Risk Free Returns or Return Free Risk

Over the past few years there has been a flight out of equities and into government bonds. People fear the volatility that has plagued equities since 2008. This strategy appears to have worked. However, there is risk associated with this perception of a risk free investment.

Why is there risk when you are investing in government bonds, you may be asking? Let’s first look at what has happened with interest rates. The Bank of Canada web site shows us that the interest rate on 10-year government of Canada bonds has fallen from 3.1% in June 2011 to just 1.6% as of the end of July 2012. Falling interest rates are a positive influence for increasing bond prices. Here’s the caution. The same math that causes bond prices to increase in a falling interest rate environment will also cause bond prices to decline in value and suffer significant losses during a rising interest rate environment.

The greatest risk that bond investors face today is the risk of rising interest rates. This scenario is not only possible in the next few years, but it is highly probable. Hence, this is what we mean when we say that investors have shifted from risk free returns to return free risk.

The average interest rate on the 10-year government of Canada bond for the past 50 years has been 7%. Given today’s interest rate of 1.6%, the likelihood of interest rates rising is significant. We can’t say when it will begin or how high interest rates will rise, but it wouldn’t take much of an increase in interest rates for bond prices to decline in value by 10 to 30% as interest rates climb back up toward the long-term average.

In addition to the interest rate risk there are other risks associated with bond investing. With inflation running at about 2%, the bond investor is accepting a negative real return on their capital. If the money is not in a registered account such as a Registered Retirement Savings Plan (RRSP) or Tax Free Savings Account (TFSA), there will also be taxes to pay on the interest earned. This will further erode the negative real return on the bond investment.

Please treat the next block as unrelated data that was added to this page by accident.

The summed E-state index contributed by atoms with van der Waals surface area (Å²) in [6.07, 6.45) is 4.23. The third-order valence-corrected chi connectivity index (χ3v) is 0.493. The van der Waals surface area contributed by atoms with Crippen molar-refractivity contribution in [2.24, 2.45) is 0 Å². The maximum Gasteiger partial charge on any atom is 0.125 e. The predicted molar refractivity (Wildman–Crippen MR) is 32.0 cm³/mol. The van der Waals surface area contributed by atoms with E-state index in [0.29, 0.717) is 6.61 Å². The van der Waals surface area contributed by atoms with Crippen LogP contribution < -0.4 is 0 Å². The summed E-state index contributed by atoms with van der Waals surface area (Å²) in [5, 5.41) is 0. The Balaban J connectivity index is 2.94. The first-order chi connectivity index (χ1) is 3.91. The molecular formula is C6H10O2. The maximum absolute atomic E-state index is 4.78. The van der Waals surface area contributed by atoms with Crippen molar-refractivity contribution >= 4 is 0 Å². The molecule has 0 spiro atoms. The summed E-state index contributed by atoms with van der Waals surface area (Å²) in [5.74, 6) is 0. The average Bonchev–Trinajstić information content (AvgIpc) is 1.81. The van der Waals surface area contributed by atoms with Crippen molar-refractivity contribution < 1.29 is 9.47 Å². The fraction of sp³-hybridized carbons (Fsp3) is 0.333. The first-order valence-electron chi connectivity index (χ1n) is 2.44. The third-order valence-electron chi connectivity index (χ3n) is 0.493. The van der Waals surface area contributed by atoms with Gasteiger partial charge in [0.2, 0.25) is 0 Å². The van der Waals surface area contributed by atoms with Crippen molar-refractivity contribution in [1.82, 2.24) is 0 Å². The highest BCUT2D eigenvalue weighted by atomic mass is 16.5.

Of course, there is the argument that bonds are guaranteed to return your capital in ten years. And you will receive a 1.6% return on your investment for the next ten years. The question to ask is how long you can sustain your retirement years on this type of return? An investment of $100,000 would yield $1,600 each year for the next ten years, and that does not include a deduction for tax. That might be enough money to buy groceries for one week per month for a retired couple. You would need $400,000 invested in your 10-year government bond, just to eat. What about your other living expenses?

If you are relying on your investments to provide or supplement your retirement lifestyle, you must look beyond bonds. There are alternatives. Take a closer look at equity prices. Try to eliminate the worries of Greece and Spain for just a few minutes. You will see that equity prices are cheap. Great, well-managed companies are rich with cash, and dividend yields are at historic highs. The dividend rates of many good companies are double or even triple the rate of 10-year government of Canada bonds. Yet equity prices continue to fall further every time there is another negative story about the woes of Europe.

Don’t follow the sheep. Do things differently. This could go down in history as the equity buying opportunity of the century. Don’t miss it.

The foregoing is for general information purposes and is the opinion of the writer. This information is not intended to provide personal advice including, without limitation, investment, financial, legal, accounting or tax advice. Please call or write to Rick Sutherland CLU, CFP, FDS, R.F.P., to discuss your particular circumstances or suggest a topic for future articles at 613-798-2421 or E-mail rick@invested-interest.ca. Mutual Funds provided through FundEX Investments Inc.

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